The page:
Shipyard Mergers and Acquisitions, Part 1
If owning a yacht is a status symbol, what does it mean to own or invest in a shipyard? Depending on the yard, there are a number of courses the investors can chart. There are the owners that want to reshape the yard in their vision, and there are investors who just offer a capital infusion and allow the shipyards to continue growing. Follow our series examining recent shipyard acquisitions.
Blohm + Voss, January 2012
Rendering of an 88-meter megayacht and tender, courtesy of the yard
Blohm+Voss had spent months displaying at boat shows with what were expected to be its new partner yards after the acquisition by Abu Dhabi Mar was complete. Then a press release announced the deal—with the British investment firm Star Capital Partners.
The deal with Abu Dhabi Mar group had included the civil shipbuilding division as well as the military division, Blohm+Voss Naval. “Following two years of amicable talks and negotiations exploring the joint-venture both ThyssenKrupp Marine Systems and Abu Dhabi MAR have agreed to cease their efforts to form the envisaged joint-venture around the naval and non-naval shipbuilding business of Blohm+Voss in Hamburg,” a statement said. “Both parties believe that the commercial drivers for the transaction have weakened to a point that opportunities previously identified are no longer commercially viable.”
London-based Star Capital ended up acquiring the civil divisions including: Blohm + Voss Industries, a provider of highly complex marine components; Blohm + Voss Repair, a ship repair and conversion business including Blohm + Voss Oil Tools; and Blohm + Voss Shipyards, a shipbuilder focused on luxury megayachts. The deal received final approval in early 2012.
In a statement at the time, Tony Mallin, CEO of Star Capital, said, “We are pleased to have acquired a world-class German engineering business; one in which we intend to invest by providing a significant capital commitment to drive growth and job creation.”
With the shipyard remaining in Hamburg, the divisions of Blohm + Voss will continue to partner on upcoming projects. The construction of four F125-class frigates for the German Navy will continue with Blohm + Voss Naval, which is still owned by ThyssenKrupp Marine Systems,
“Investors Star Capital Partners are an excellent match for Blohm + Voss,” emphasizes Dr. Herbert Aly, the Blohm + Voss CEO, commenting on the change of ownership. “Their commitment will enable all three companies to continue to develop their business models, since we are not only active in booming markets but have a huge market potential.”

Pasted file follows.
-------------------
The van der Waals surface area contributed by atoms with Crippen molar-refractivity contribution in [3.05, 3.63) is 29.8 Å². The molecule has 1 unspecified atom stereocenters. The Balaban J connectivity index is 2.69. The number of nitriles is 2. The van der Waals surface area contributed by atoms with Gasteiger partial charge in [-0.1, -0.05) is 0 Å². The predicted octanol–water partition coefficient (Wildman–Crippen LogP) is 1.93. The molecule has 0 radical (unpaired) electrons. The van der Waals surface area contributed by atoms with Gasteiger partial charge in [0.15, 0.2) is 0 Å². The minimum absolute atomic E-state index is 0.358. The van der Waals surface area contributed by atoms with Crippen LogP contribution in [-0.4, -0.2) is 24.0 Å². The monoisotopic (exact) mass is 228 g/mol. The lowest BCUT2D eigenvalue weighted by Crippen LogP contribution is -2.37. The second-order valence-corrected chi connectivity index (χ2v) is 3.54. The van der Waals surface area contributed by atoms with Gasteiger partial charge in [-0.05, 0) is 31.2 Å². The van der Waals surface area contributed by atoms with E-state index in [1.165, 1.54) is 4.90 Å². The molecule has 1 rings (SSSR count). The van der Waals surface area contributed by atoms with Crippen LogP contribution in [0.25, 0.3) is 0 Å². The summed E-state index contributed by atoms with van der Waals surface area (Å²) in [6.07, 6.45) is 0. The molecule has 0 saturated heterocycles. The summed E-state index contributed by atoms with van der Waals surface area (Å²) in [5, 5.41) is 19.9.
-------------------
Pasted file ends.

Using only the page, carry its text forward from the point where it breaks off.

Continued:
Michael Brasse, head of corporate communication, says Star Capital is involved in specialized technologies in very specialized companies, so a shipyard isn’t too far out of bounds for the investment firm.
After taking the last year to establish a new organizational step, the next step is to get the yard full again. As usual, there are projects that the yard can’t comment on. The repair yard currently has a few commercial projects underway.
“During the selling process, no risks were taken for new orders for yacht building,” Brasse says. “Now we have to say Blohm + Voss is back on the market and refresh contracts with the brokers and designers.”
The Chinese company Weichai was clearly on the prowl for a luxury yacht brand. Before taking a 75% interest in the Ferretti Group, the company had original placed an offer on Couach Yachts. But before the ink could dry on the deal, the owner of the French shipbuilder passed away, and the family decided to sell to a French investment group.
Couach, November 2011
Above, the 2600 Fly, one of the new models under construction after the merger, courtesy of the yard
A change in ownership always means a fresh start but it doesn’t always mean a restart. After more than 100 years of shipbuilding, the 300 shipbuilders at the Bordeaux-based shipyard, Couach Yachts, have developed an expertise for yacht construction, and the yard’s new owners intend to keep that history alive.
On November 21, 2011, the French investment group Nepteam signed the deal to acquire Couach Yachts from the Vial family, shortly after the unexpected death of owner Fabrice Vial. The deal included both the construction facilities in Gujan-Mestras, which builds both deep-V luxury yachts and military vessels, and the refit facilities in Saint Mandrier. (Couach had only acquired the IMS refit yard in 2005.)